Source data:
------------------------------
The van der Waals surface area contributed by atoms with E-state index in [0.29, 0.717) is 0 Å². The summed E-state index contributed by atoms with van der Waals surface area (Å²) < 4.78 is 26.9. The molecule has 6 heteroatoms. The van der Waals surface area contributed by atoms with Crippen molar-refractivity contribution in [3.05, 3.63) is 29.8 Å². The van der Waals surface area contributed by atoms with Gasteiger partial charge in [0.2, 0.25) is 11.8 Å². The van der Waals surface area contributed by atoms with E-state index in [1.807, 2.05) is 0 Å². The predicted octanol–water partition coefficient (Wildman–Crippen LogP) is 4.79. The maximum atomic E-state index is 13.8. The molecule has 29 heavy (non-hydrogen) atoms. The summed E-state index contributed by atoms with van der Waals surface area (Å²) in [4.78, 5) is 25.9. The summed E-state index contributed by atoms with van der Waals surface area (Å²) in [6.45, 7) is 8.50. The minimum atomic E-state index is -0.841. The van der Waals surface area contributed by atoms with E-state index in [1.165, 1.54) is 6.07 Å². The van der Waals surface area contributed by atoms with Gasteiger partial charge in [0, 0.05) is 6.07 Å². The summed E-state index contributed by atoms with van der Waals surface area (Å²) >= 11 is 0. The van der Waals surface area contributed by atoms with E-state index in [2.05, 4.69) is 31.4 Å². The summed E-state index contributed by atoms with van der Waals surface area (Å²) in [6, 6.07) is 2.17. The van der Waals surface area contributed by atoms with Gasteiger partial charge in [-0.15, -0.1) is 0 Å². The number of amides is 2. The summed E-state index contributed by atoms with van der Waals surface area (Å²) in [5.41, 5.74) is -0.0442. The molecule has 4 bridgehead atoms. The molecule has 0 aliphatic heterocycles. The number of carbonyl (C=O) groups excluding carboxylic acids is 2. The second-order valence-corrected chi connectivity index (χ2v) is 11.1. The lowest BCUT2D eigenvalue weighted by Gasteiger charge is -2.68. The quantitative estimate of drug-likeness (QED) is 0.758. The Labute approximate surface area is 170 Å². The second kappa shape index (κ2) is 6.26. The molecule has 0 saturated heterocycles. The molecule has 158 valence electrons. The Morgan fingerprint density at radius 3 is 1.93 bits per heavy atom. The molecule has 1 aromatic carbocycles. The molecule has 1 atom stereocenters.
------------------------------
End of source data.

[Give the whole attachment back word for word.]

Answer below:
The van der Waals surface area contributed by atoms with E-state index in [0.29, 0.717) is 0 Å². The summed E-state index contributed by atoms with van der Waals surface area (Å²) < 4.78 is 26.9. The molecule has 6 heteroatoms. The van der Waals surface area contributed by atoms with Crippen molar-refractivity contribution in [3.05, 3.63) is 29.8 Å². The van der Waals surface area contributed by atoms with Gasteiger partial charge in [0.2, 0.25) is 11.8 Å². The van der Waals surface area contributed by atoms with E-state index in [1.807, 2.05) is 0 Å². The predicted octanol–water partition coefficient (Wildman–Crippen LogP) is 4.79. The maximum atomic E-state index is 13.8. The molecule has 29 heavy (non-hydrogen) atoms. The summed E-state index contributed by atoms with van der Waals surface area (Å²) in [4.78, 5) is 25.9. The summed E-state index contributed by atoms with van der Waals surface area (Å²) in [6.45, 7) is 8.50. The minimum atomic E-state index is -0.841. The van der Waals surface area contributed by atoms with E-state index in [1.165, 1.54) is 6.07 Å². The van der Waals surface area contributed by atoms with Gasteiger partial charge in [0, 0.05) is 6.07 Å². The summed E-state index contributed by atoms with van der Waals surface area (Å²) >= 11 is 0. The van der Waals surface area contributed by atoms with E-state index in [2.05, 4.69) is 31.4 Å². The summed E-state index contributed by atoms with van der Waals surface area (Å²) in [6, 6.07) is 2.17. The van der Waals surface area contributed by atoms with Gasteiger partial charge in [-0.15, -0.1) is 0 Å². The number of amides is 2. The summed E-state index contributed by atoms with van der Waals surface area (Å²) in [5.41, 5.74) is -0.0442. The molecule has 4 bridgehead atoms. The molecule has 0 aliphatic heterocycles. The number of carbonyl (C=O) groups excluding carboxylic acids is 2. The second-order valence-corrected chi connectivity index (χ2v) is 11.1. The lowest BCUT2D eigenvalue weighted by Gasteiger charge is -2.68. The quantitative estimate of drug-likeness (QED) is 0.758. The Labute approximate surface area is 170 Å². The second kappa shape index (κ2) is 6.26. The molecule has 0 saturated heterocycles. The molecule has 158 valence electrons. The Morgan fingerprint density at radius 3 is 1.93 bits per heavy atom. The molecule has 1 aromatic carbocycles. The molecule has 1 atom stereocenters.